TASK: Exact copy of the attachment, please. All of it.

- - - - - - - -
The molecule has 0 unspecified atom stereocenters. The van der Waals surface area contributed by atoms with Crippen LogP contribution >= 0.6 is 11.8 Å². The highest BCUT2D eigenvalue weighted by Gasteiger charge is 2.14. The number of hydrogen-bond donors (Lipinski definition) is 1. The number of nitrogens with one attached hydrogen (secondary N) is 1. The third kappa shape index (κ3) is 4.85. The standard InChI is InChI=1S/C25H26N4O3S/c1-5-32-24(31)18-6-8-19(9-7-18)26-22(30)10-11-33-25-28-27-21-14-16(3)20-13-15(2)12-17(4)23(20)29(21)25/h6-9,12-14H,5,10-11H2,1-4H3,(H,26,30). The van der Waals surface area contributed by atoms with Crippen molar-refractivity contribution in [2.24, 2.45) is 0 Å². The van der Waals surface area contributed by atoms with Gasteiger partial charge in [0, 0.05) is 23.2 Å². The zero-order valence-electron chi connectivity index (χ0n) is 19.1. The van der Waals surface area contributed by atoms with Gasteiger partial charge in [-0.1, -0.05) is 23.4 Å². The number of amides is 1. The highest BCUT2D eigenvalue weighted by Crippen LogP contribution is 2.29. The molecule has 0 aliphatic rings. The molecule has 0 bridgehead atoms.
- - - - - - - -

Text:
The molecule has 0 unspecified atom stereocenters. The van der Waals surface area contributed by atoms with Crippen LogP contribution >= 0.6 is 11.8 Å². The highest BCUT2D eigenvalue weighted by Gasteiger charge is 2.14. The number of hydrogen-bond donors (Lipinski definition) is 1. The number of nitrogens with one attached hydrogen (secondary N) is 1. The third kappa shape index (κ3) is 4.85. The standard InChI is InChI=1S/C25H26N4O3S/c1-5-32-24(31)18-6-8-19(9-7-18)26-22(30)10-11-33-25-28-27-21-14-16(3)20-13-15(2)12-17(4)23(20)29(21)25/h6-9,12-14H,5,10-11H2,1-4H3,(H,26,30). The van der Waals surface area contributed by atoms with Crippen molar-refractivity contribution in [2.24, 2.45) is 0 Å². The van der Waals surface area contributed by atoms with Gasteiger partial charge in [0, 0.05) is 23.2 Å². The zero-order valence-electron chi connectivity index (χ0n) is 19.1. The van der Waals surface area contributed by atoms with Gasteiger partial charge in [-0.1, -0.05) is 23.4 Å². The number of amides is 1. The highest BCUT2D eigenvalue weighted by Crippen LogP contribution is 2.29. The molecule has 0 aliphatic rings. The molecule has 0 bridgehead atoms.